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Attachment Behavior in Thirteen-Month-Old, Opposite-Sex Twins

Jeanne Brooks and Michael Lewis
Child Development
Vol. 45, No. 1 (Mar., 1974), pp. 243-247
Published by: Wiley on behalf of the Society for Research in Child Development
DOI: 10.2307/1127780
Stable URL: http://www.jstor.org/stable/1127780
Page Count: 5
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Attachment Behavior in Thirteen-Month-Old, Opposite-Sex Twins
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Abstract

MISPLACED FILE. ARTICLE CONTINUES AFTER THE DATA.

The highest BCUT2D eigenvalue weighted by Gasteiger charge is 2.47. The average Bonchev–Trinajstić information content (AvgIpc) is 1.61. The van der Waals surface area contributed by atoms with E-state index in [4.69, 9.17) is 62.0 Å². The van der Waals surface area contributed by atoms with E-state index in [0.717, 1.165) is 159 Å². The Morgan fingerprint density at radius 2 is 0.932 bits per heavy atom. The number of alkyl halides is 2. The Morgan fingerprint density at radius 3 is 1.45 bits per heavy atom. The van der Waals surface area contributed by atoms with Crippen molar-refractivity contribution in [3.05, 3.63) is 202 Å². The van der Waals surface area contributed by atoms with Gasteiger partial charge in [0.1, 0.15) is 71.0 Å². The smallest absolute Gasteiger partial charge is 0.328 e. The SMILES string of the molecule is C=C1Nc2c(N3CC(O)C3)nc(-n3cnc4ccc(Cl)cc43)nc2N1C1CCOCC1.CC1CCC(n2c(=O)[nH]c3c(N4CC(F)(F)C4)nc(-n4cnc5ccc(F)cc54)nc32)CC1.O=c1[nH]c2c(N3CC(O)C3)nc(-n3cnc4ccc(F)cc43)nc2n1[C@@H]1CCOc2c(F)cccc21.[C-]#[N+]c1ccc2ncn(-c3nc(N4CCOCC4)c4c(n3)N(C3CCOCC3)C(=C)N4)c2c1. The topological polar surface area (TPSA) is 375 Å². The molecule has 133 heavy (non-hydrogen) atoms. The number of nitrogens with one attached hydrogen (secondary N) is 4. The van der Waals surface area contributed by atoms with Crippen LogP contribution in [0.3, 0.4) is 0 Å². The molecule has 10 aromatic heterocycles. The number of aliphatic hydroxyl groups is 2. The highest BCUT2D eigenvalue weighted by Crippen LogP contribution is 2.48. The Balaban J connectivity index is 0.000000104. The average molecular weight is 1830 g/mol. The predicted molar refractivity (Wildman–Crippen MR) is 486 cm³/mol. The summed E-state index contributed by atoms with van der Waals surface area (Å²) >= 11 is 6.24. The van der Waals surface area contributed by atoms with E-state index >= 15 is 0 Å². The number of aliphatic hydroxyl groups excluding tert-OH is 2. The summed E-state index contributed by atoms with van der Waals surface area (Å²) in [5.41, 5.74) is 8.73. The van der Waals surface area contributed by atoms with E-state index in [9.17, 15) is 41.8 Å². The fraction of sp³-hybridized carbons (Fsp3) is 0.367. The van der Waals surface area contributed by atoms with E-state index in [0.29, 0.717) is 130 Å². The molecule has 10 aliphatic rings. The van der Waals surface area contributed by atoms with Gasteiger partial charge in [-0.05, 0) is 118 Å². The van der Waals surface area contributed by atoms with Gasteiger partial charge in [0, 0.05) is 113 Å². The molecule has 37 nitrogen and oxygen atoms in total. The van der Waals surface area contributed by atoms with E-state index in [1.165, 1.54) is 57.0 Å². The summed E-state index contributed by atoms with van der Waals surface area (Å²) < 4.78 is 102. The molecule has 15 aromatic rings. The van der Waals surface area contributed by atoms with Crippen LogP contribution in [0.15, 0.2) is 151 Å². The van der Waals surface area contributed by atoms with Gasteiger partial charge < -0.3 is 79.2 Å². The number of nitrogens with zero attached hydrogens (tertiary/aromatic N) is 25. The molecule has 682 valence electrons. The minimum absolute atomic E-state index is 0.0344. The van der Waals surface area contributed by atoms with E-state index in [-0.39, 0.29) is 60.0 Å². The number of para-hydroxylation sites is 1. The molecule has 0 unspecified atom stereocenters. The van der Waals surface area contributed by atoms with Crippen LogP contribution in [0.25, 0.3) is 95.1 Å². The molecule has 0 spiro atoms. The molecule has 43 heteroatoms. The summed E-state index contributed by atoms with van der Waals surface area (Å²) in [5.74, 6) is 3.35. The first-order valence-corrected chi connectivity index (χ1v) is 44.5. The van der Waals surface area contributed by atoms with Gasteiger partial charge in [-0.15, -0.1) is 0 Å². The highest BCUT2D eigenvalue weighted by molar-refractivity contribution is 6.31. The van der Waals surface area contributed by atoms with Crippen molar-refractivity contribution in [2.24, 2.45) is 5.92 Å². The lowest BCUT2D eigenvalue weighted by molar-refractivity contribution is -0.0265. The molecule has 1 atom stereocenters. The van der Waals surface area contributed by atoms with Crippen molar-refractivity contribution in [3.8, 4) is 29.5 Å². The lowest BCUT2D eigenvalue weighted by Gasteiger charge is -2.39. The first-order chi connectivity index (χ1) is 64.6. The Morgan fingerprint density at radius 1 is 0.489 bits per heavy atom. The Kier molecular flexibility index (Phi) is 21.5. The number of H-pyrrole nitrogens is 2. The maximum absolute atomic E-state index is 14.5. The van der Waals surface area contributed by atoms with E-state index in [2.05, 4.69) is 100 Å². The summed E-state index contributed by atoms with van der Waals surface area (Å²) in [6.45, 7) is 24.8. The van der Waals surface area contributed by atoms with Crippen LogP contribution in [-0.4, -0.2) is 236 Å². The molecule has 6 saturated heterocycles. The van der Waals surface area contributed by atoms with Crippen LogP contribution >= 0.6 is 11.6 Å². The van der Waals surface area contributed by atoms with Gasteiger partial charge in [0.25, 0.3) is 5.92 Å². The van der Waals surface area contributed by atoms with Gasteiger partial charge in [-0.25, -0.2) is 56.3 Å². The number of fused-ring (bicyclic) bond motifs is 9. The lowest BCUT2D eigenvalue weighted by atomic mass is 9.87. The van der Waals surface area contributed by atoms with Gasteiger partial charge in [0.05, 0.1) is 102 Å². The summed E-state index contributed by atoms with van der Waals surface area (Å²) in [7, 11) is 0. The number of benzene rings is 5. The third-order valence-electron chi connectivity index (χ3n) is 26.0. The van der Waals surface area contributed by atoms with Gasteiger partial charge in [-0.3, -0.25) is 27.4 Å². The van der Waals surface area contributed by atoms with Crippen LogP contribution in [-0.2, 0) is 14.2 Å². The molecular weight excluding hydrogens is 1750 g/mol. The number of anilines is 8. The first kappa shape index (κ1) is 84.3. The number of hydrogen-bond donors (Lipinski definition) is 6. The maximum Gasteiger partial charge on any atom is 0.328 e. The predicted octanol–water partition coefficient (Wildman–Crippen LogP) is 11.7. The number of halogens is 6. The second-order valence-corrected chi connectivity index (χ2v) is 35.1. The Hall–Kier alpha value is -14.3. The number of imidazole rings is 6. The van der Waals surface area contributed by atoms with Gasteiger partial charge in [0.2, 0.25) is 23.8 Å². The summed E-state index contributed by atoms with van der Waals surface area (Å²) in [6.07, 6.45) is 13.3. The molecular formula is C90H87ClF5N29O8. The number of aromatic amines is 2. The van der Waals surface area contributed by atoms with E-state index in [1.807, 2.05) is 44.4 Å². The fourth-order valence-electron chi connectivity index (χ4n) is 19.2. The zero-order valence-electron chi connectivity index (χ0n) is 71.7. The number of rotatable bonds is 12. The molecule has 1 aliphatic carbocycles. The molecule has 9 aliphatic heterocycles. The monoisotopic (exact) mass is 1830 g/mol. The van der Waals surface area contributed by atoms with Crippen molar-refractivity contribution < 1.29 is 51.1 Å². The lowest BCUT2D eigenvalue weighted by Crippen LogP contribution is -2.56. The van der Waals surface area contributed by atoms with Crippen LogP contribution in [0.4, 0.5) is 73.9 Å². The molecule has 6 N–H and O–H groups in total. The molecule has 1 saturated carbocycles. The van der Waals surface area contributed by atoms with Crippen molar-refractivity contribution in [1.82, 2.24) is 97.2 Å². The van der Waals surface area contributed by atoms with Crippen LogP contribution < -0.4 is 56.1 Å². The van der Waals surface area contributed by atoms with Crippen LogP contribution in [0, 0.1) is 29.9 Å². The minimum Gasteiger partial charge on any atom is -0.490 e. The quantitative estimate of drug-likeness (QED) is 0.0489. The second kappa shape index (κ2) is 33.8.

17 sets of opposite-sex twins, 13-14 months old, were observed in a playroom situation with their mothers. Attachment behaviors, toy preference, style of play, and activity level were recorded. Analysis of 4 attachment behaviors indicated that girls looked at and maintained proximity with their mothers significantly more often than did their brothers. Girls also touched and vocalized to their mothers more often, although these differences were not significant. Sex X order of observation also revealed interesting sex differences. Separation from the mother affected the attachment behavior of boy twins more than girl twins. The style of play and activity level measures revealed no sex differences.

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